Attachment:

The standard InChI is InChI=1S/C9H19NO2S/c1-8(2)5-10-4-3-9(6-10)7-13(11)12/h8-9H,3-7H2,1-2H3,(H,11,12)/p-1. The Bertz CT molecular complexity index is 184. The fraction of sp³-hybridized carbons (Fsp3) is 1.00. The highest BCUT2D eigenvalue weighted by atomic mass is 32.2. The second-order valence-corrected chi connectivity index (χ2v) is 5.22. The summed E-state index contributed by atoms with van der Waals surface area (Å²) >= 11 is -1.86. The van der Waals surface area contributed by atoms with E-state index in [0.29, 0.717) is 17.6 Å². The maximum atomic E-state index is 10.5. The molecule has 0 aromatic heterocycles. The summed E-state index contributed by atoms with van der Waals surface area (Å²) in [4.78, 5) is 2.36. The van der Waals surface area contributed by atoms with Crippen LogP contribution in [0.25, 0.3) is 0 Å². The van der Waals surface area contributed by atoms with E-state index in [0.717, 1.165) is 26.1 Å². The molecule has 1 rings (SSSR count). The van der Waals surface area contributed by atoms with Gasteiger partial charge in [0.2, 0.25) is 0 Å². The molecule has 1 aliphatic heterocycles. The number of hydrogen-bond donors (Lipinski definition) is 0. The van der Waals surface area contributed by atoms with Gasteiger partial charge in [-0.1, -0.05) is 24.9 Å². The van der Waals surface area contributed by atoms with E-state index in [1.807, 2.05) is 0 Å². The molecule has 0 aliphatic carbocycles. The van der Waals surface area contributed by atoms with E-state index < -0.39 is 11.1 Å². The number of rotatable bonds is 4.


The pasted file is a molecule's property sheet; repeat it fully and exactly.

The standard InChI is InChI=1S/C9H19NO2S/c1-8(2)5-10-4-3-9(6-10)7-13(11)12/h8-9H,3-7H2,1-2H3,(H,11,12)/p-1. The Bertz CT molecular complexity index is 184. The fraction of sp³-hybridized carbons (Fsp3) is 1.00. The highest BCUT2D eigenvalue weighted by atomic mass is 32.2. The second-order valence-corrected chi connectivity index (χ2v) is 5.22. The summed E-state index contributed by atoms with van der Waals surface area (Å²) >= 11 is -1.86. The van der Waals surface area contributed by atoms with E-state index in [0.29, 0.717) is 17.6 Å². The maximum atomic E-state index is 10.5. The molecule has 0 aromatic heterocycles. The summed E-state index contributed by atoms with van der Waals surface area (Å²) in [4.78, 5) is 2.36. The van der Waals surface area contributed by atoms with Crippen LogP contribution in [0.25, 0.3) is 0 Å². The van der Waals surface area contributed by atoms with E-state index in [0.717, 1.165) is 26.1 Å². The molecule has 1 rings (SSSR count). The van der Waals surface area contributed by atoms with Gasteiger partial charge in [0.2, 0.25) is 0 Å². The molecule has 1 aliphatic heterocycles. The number of hydrogen-bond donors (Lipinski definition) is 0. The van der Waals surface area contributed by atoms with Gasteiger partial charge in [-0.1, -0.05) is 24.9 Å². The van der Waals surface area contributed by atoms with E-state index in [1.807, 2.05) is 0 Å². The molecule has 0 aliphatic carbocycles. The van der Waals surface area contributed by atoms with E-state index < -0.39 is 11.1 Å². The number of rotatable bonds is 4.